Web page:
A new white burden?

Does Ta-Nehisi Coates fetishize race? No, but Thomas Chatterton Williams thinks he does.

Thomas Chatterton Williams has written an alarming  piece in the Times about Ta-Nehesi Coates, specifically his leading role in pushing the idea that white supremacy “explains everything.” Because Coates has been an important guide for my own thinking about white supremacy, I want to consider his arguments seriously.

“We Were Eight Years in Power” can leave a reader with the distinct impression that its author is glad, relieved even, that Donald Trump was elected president. It is exhibits A through Z of Mr. Coates’s national indictment, proof that the foundations of the United States are anti-black and that the past is not dead — it’s not even past, to echo William Faulkner.

This one is puzzling. Eight Years can be read as one person’s slowly grasping that things aren’t what they seemed, that the election of the country’s first black president didn’t mean the kind of racial progress that so many of us had hoped for. Rather than seeming glad about Donald Trump confirming his existing theory, Coates is repeatedly self-reflective about how he was wrong, about what he missed.

Such logic extends a disturbing trend in left-of-center public thinking: identity epistemology, or knowing-through-being, somewhere along the line became identity ethics, or morality-through-being. Accordingly, whiteness and wrongness have become interchangeable — the high ground is now accessible only by way of “allyship,” which is to say silence and total repentance. The upside to this new white burden, of course, is that whichever way they may choose, those deemed white remain this nation’s primary actors.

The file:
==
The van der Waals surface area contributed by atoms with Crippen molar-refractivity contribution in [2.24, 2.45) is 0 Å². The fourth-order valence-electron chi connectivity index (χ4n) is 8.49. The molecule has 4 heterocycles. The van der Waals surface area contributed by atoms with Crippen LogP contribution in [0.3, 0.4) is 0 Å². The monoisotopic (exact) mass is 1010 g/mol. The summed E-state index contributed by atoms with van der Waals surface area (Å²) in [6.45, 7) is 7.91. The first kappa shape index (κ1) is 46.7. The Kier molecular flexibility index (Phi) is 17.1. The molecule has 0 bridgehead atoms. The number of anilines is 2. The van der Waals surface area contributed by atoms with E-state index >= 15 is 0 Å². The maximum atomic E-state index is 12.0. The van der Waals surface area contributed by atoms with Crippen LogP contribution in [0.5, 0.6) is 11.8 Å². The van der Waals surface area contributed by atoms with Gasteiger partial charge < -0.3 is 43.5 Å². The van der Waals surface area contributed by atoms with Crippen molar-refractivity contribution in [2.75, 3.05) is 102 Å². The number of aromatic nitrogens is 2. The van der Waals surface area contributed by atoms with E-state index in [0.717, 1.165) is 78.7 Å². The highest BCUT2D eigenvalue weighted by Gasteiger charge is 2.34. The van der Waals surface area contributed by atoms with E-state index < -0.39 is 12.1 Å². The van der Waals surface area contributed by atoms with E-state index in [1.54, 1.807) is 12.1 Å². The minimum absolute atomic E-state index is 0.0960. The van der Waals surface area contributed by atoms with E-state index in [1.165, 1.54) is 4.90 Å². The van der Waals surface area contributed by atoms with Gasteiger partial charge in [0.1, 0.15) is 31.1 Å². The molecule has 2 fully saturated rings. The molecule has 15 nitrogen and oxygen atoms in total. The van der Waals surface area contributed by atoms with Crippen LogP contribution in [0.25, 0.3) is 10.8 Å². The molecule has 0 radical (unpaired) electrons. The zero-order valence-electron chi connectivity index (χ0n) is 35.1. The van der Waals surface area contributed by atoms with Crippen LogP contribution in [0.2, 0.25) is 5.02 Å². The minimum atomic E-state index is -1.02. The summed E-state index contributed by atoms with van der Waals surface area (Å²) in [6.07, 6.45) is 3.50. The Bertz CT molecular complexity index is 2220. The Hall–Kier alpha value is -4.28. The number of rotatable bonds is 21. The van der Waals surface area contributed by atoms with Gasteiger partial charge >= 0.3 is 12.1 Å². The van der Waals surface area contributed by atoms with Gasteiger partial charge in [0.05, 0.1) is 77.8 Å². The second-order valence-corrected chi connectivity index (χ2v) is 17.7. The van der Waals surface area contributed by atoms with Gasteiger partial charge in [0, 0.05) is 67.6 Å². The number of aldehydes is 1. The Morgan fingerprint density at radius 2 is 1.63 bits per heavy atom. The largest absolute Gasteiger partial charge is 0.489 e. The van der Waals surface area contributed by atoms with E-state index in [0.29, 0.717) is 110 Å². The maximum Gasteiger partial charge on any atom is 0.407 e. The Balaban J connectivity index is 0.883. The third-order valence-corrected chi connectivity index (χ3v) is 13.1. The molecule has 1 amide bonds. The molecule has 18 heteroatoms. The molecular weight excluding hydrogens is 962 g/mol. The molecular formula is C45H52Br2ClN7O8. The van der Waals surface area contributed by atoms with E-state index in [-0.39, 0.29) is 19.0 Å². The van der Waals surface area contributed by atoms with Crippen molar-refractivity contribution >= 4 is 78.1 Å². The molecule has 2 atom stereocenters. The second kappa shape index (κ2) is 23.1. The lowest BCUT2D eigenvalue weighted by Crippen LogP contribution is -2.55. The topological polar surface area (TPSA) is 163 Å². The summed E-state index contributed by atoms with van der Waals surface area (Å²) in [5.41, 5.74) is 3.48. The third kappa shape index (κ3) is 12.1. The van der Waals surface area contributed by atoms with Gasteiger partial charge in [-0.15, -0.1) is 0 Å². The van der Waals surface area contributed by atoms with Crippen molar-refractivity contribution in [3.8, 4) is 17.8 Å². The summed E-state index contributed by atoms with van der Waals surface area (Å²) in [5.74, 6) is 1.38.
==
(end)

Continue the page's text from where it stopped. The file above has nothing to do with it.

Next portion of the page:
Two things about this paragraph. First, the notion that the only thing white people can do productively is to sit in silence is one I’ve read about occasionally but have never – not a single time – experienced personally. It should be obvious that white people will choose repentant and humble postures in the work of racial justice, but the notion that everyone agrees that this requires complete silence from white people sounds like more like a Fox News scare tactic than a realistic description of reality.

The second point to note here is the notion that Coates’ perspective about whiteness (not his alone, it seems to be necessary to point out; would Williams have similar issues with James Baldwin who foreshadows so much of what Coates argues?) only solidifies that “those deemed white remain this nation’s primary actors.” How, I wonder, is this any different than the myriads of white people who refuse to talk or think about race? Williams seems to believe that it is in the talking about whiteness that white people derive our power, yet I’d suggest that is in our very reticence to speak our race which betrays the power it holds over us. Williams reads Coates to say that one’s morality is attached permanently to racial identity; I hear the exact opposite, that morality in America’s historical context requires speaking truthfully about what has so long been intentionally buried.